By my lights, Dungeons & Dragons used to have more in common with anime than it does now and that's a shame.

4 comments:

  1. Interesting. I know it's complicated (as evinced by the comments on the previous entry), but I'm seeing a bit of a dichotomy here James.

    On the one hand you are quick to point out the open-endedness of OD&D, allowing that it more or less begs for the users to bring whatever they want to the toolkit...it even seems to be one of, or perhaps the, most important elements that make OD&D what it is to you; on the other hand you also chant the mantra that "D&D is always right" as a way to limit what you see as 'unacceptable' changes to 'true' OD&D (such as ditching the cleric, or allowing for skills) since they are apparently against the original intention of Gygax, Arneson et. al.

    This is, to say the least, problematic. How wide open is the sandbox, and who gets to determine what's allowable as 'really old school' and what's not?

    Just curious.

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  2. How wide open is the sandbox, and who gets to determine what's allowable as 'really old school' and what's not?

    I think D&D is very open in terms of content (or should be), but I think that it's much more narrow mechanically. "Old school" is part philosophy and part engineering. Most people get the philosophy -- or can with training -- but most forget the engineering.

    I'll be talking about this distinction over time.

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  3. I actually posted about this on rpg.net at one point. It seems Arduin and the Wilderlands -- and OD&D in general -- get a pass as "gonzo" and "free-wheeling," while later editions of D&D and settings like Eberron are vilified for the same sort of wacky tech elements, ridiculous monsters, big stupid swords, endless proliferation of intelligent races, etc. The same gamer who sneers at "half-drow half-githyanki paladin/monks" will wax poetic about the time his Deodanth Techno/Courtesan ninja-girl seduced Darth Vader.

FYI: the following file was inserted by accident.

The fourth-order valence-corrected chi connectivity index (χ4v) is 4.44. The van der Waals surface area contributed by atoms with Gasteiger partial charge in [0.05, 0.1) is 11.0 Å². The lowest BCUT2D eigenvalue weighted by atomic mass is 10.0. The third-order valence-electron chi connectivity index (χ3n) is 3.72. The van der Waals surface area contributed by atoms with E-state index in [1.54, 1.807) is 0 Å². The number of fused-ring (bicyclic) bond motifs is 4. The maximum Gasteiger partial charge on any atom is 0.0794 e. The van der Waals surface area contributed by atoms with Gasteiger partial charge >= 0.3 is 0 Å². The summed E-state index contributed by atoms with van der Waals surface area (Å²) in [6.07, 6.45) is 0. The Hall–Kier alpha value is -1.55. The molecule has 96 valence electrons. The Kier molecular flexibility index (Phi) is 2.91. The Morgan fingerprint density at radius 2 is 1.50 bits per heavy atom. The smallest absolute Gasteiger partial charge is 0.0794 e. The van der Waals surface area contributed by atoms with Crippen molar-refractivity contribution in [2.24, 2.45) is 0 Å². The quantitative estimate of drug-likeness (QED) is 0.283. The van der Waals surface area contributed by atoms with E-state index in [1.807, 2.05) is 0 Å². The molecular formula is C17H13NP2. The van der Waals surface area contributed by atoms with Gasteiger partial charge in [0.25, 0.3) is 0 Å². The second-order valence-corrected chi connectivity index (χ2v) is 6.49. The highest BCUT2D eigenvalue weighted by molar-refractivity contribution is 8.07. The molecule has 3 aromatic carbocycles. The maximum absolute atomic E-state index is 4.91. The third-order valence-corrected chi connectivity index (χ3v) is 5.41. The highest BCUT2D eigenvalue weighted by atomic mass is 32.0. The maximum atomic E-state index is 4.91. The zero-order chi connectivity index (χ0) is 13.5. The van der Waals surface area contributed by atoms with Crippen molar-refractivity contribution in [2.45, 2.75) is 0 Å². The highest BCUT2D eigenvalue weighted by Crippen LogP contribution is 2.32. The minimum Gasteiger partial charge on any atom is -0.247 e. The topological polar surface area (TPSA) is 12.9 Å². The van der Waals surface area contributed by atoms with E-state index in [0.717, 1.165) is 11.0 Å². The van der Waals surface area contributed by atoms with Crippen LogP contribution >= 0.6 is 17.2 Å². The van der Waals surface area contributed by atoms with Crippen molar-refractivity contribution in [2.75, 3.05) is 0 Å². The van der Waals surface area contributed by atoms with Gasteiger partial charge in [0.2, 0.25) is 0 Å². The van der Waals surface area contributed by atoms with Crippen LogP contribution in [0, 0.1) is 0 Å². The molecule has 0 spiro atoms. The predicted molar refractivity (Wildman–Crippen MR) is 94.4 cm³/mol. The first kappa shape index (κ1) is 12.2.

For me it boils down to "the gonzo I grew up with, which was produced by some crank in a basement on a manual typewriter" vs. "the gonzo that has been thoroughly massaged and prodded by corporate shills to fill a need for an aberration at a particular Challenge Rating." In other words, I'm a bitter old man and it's a matter of taste. :)

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  4. For me it boils down to "the gonzo I grew up with, which was produced by some crank in a basement on a manual typewriter" vs. "the gonzo that has been thoroughly massaged and prodded by corporate shills to fill a need for an aberration at a particular Challenge Rating." In other words, I'm a bitter old man and it's a matter of taste. :)

    No fan of Arduin I, but I think there's more to it than this. Certainly, there's some bitterness and "damn kids" curmudgeonliness at work here. There is also, I think, a real intuition that old school gonzo stuff arises organically out of a shared "culture" that was common to all gamers back in the day rather than being something inorganic being added to that shared culture. It's a very fine distinction and I'm sure many new school gamers could make a cogent argument that the only real difference is time and the fact that there's no longer a common gaming culture, but then that's my point.

    I think many, if not most, of the disputes between the old and new schools arise because there is far less of a single new school than there is a single old school. There's a myriad of competing schools, most of them very distantly removed from the old school and thus their attempts at gonzo look even more bizarre and "wrong" to them.

    My own feeling is that gaming would be better served if we all stopped pretending we're all engaged in the same hobby, because we're not, at least no more than it's fair to say avid players of bridge and poker share the same hobby.